The other night [April 27] I had a lot of 0-2 counts, but I just wanted to get them out. Once you start messing around trying to get strikeouts you can put yourself in a bad position.

How come last year your arm didn't fall off last year? You threw a little over 175 innings last year? It seemed at the end of the year you got a little tired during the playoffs with Lake Elsinore.

Cesar Carrillo: I got a little tired, its just natural. The whole grind of the year going to the regionals with Miami and pro ball. I had a good workout program at Miami which is pretty much what kept me in tune, the running, squatting, weights; not really trying to gain, but just keep it maintained.

Are you trying to put on any weight? You're about 6-foot-3, 180-pounds?

Cesar Carrillo: Yeah that is right. I feel like as you get older you are going to put it on naturally, so why rush it. I could get injured doing it, so I'll just let nature take its course.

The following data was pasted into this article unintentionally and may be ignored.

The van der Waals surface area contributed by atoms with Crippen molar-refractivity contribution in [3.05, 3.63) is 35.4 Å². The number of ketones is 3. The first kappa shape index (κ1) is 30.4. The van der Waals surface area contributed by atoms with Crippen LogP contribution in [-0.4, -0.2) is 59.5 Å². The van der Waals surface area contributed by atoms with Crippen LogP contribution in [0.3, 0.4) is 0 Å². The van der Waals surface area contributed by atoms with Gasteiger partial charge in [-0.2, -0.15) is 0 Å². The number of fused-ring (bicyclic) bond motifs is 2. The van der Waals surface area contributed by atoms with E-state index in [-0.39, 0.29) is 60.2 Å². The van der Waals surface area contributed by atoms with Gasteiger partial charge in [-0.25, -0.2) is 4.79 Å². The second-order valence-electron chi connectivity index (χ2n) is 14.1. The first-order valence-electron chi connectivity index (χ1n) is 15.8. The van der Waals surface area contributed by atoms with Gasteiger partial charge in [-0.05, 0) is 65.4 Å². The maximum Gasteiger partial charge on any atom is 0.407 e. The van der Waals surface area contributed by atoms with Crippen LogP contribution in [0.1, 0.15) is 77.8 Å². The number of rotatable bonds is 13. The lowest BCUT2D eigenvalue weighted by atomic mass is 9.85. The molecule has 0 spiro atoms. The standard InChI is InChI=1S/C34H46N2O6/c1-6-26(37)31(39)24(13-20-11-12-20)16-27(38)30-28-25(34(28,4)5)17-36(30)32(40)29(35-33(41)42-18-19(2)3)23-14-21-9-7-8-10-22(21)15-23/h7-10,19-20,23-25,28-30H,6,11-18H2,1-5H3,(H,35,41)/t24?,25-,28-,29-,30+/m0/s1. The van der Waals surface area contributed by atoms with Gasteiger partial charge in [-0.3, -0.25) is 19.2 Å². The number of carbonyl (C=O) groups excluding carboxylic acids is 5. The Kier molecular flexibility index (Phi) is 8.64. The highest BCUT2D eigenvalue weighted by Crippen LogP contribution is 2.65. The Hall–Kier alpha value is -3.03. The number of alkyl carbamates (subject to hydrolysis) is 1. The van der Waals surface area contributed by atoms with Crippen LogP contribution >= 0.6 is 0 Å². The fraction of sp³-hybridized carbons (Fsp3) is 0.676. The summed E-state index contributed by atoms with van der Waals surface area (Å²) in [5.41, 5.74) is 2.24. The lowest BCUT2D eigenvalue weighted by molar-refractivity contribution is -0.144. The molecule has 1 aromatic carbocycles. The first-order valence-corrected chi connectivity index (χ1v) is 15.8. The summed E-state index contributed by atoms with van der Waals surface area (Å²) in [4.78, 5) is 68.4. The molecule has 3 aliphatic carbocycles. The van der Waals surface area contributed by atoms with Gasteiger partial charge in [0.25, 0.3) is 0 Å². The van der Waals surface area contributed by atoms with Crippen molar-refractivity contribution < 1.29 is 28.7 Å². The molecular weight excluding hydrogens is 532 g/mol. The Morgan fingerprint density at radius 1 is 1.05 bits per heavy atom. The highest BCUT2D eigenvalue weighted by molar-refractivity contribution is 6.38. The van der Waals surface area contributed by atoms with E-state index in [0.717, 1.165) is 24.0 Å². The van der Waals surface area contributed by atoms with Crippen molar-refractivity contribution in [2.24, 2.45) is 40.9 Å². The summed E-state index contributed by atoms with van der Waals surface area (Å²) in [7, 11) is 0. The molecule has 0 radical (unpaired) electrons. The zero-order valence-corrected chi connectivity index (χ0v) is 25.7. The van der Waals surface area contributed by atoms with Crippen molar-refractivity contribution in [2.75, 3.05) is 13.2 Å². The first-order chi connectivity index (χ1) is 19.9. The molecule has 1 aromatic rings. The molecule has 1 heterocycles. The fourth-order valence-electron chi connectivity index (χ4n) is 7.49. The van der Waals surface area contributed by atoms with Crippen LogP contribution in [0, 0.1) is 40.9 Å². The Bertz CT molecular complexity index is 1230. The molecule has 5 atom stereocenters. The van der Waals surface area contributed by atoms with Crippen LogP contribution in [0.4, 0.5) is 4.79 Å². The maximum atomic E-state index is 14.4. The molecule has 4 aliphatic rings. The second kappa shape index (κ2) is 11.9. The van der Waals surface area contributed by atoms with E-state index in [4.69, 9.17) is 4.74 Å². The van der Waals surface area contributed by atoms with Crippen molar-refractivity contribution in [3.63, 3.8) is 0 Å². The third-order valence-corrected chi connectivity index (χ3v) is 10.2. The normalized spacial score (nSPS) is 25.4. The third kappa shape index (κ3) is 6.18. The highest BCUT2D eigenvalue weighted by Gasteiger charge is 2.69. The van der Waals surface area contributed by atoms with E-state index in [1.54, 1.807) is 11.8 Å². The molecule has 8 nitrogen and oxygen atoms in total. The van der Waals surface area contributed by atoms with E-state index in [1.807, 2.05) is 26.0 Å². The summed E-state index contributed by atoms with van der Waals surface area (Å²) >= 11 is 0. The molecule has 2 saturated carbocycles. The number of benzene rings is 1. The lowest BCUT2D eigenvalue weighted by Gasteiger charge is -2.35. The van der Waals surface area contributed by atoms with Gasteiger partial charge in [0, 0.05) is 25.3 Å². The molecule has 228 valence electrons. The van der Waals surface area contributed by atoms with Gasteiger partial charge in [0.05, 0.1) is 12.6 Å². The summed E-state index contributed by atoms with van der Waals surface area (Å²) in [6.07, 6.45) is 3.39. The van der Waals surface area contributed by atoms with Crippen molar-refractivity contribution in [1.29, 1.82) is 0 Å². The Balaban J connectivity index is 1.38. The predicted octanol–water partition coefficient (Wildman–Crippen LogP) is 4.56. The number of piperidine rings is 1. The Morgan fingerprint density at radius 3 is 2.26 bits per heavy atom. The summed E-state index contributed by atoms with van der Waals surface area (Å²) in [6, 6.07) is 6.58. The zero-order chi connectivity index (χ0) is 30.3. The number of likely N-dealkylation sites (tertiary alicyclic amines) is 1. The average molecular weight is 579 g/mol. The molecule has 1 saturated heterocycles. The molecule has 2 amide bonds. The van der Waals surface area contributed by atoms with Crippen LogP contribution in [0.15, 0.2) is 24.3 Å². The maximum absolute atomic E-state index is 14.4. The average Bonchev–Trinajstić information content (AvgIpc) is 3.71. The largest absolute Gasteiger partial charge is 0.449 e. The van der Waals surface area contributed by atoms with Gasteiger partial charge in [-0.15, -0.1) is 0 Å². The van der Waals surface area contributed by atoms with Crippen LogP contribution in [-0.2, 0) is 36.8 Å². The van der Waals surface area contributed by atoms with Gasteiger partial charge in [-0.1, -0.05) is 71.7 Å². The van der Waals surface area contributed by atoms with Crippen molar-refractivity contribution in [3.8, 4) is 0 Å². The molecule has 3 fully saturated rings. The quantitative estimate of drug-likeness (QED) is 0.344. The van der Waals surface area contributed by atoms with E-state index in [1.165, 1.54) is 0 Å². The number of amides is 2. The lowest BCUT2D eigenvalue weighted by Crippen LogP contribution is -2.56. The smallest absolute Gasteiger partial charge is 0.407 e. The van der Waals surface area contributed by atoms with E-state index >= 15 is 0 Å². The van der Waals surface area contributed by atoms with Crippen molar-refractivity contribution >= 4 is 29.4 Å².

There has been a lot of talk about you coming up to the Padres. Has it been difficult to focus?

Cesar Carrillo: A little bit, you know the minor leagues is the minor leagues. Everyone wants to get to the big leagues. If someone tells you that they like it they are lying. Sometimes you will be thinking about it at home, it just makes you work harder for your next start.

You want to make it up there, but you got to put in your time. You have to think that someone is always working harder trying to take your place.

Two weeks after this interview Carrillo was promoted to Portland in Triple-A to fill the spot in the rotation vacated by Mike Thompson and his ascension to the big leagues. It also opens a roster spot for Jared Wells who will come off the DL. But a lot was based on his success and ability to throw strikes.

Carrillo pitched better in Mobile than his 1-3 record in eight starts indicate, especially in April. He's struggled a bit this month with a 0-2 record and a 3.57 ERA, but has still struck out 23 batters in 22 innings while only walking four.

All three of his pitches are working, the one criticism of him is that he sometimes is a little too efficient giving the batters too much to hit when he is ahead in the count. The Pacific Coast League and PGE Park very much favors hitters as compared to the Southern League and Hank Aaron Stadium, so it will be a good test for him.

Stats through Wednesday